Home > Reviews > EVAN ALMIGHTY – John Debney


Original Review by Clark Douglas

A kinder, tamer follow-up to the semi-controversial comedy “Bruce Almighty”, Tom Shadyac’s “Evan Almighty” takes one of the small supporting characters from the original film (played by Steve Carell) and turns him into the lead character. Morgan Freeman once again returns to play God, and the supporting cast includes John Goodman, Wanda Sykes and Lauren Graham. The film contains an even heavier spiritual element than the first, with God instructing Senator Evan Baxter to build an ark, for purposes that shall remain a secret.

John Debney scored “Bruce Almighty”, and turned in a fairly typical comedy effort that unfortunately failed to reflect much of the religious side of the film. His score for “Evan Almighty” couldn’t be more different, as he infuses almost every cue with heavy-handed religious grandeur, which will certainly make a lot of film score fans happy. Unfortunately, Debney seems to have fallen prey to one of his biggest weaknesses, too… following a temp track.

Though some may initially be awestruck by the sheer size and sweep of some of Debney’s cues, it soon becomes apparent that much of the music here is not his own. It’s hard for me to place everything, but there’s an overwhelming sense that we’ve heard it all before. Listen to “The Ark Theme”, and tell me you don’t hear something by Alan Silvestri – possibly a blown-up version of something from “Night at the Museum”? It’s an enjoyable piece, full of portentous glory, but distractingly unoriginal.

Debney also seems to have borrowed an awful lot from James Horner, particularly his score for “Apollo 13”. Though Debney nearly masks this in “God’s Theme” by including reverent solo gospel vocals, the strains of the strings still remind us too much of Tom Hanks in an astronaut suit. Temp-tracking is an inevitable requirement these days, but to temp-track God with a popular Horner score? Surely someone must draw a line somewhere. “Evan’s Theme” actually feels like it belongs to Debney, even if it also sounds like every other warm character theme you’ve ever heard. A touch of freshness is added by presenting it as a Michael Lang piano solo.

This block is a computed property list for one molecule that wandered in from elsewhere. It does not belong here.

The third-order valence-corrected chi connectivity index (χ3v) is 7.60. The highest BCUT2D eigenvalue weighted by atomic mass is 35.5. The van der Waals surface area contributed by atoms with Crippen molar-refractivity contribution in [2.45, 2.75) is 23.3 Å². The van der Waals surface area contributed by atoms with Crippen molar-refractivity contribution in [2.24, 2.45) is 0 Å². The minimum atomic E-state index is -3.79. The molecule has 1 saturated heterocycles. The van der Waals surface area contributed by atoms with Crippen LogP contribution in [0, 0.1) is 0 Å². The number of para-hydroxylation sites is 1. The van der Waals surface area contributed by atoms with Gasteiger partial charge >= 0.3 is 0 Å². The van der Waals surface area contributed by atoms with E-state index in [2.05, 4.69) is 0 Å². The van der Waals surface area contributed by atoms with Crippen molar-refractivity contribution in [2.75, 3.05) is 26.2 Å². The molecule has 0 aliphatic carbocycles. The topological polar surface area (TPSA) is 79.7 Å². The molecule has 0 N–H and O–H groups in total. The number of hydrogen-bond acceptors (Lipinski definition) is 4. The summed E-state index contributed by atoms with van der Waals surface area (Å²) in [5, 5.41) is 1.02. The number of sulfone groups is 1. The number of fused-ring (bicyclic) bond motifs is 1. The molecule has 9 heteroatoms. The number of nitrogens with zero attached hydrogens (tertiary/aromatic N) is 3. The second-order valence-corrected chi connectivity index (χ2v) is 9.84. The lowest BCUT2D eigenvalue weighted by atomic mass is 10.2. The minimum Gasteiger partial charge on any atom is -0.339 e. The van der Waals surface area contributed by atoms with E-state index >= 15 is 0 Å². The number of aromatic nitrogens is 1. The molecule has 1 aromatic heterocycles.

I suspect I’m being too hard on the score, but it’s just incredibly disappointing to hear such an incredible musical structure being spoiled by leftover themes. Thankfully, not all is lost… the best piece, and quite possibly the raison d’etre of this score album, is “The Flood”, a great big action piece that will surely be considered one of the year’s best cues by many. However, I’m afraid I must count myself out of that group… something about the cue seems to calculated, too predictable… the size and energy is there, but it just doesn’t excite me like it ought to, for one reason or another.

I don’t want to tell you not to buy the album, because in truth, it’s a fairly enjoyable listening experience. Much like last year’s “Dreamer”, this is a very pleasant film score that is riddled with temp track influences. If you’re okay with that (as I was on albums like “Dreamer” and “The Greatest Game Ever Played”), then by all means, the score is recommended. Otherwise, proceed with caution, as this externally stunning film score is internally void. The score is far more ambitious than many Debney comedy scores, which is great… but it only expands the level of disappointment about the lack of originality.

Rating: ***½

Track Listing:

  • The Ark Theme (1:44)
  • Baxter’s to Bed (1:22)
  • God’s Theme (3:11)
  • Grooming Montage (1:01)
  • Genesis 6:14 (5:20)
  • Evan’s Theme (2:03)
  • Evan Runs From the Capitol (1:26)
  • God’s Valley (2:02)
  • God Crane Arrives (1:06)
  • Congressional Animals (3:17)
  • I’m Noah (4:48)
  • Evan and God (2:18)
  • Hummer Ride (3:33)
  • Take It Down (4:02)
  • The Flood (6:56)
  • Acts of Random Kindness (4:48)

Running Time: 45 minutes 48 seconds

Varese Sarabande VSD-6825 (2007)

Music composed and conducted by John Debney. Orchestrations by Brad Dechter, Frank Bennett and Mike Watts. Recorded and mixed by Shawn Murphy. Edited by Jeff Carson. Album produced by John Debney.

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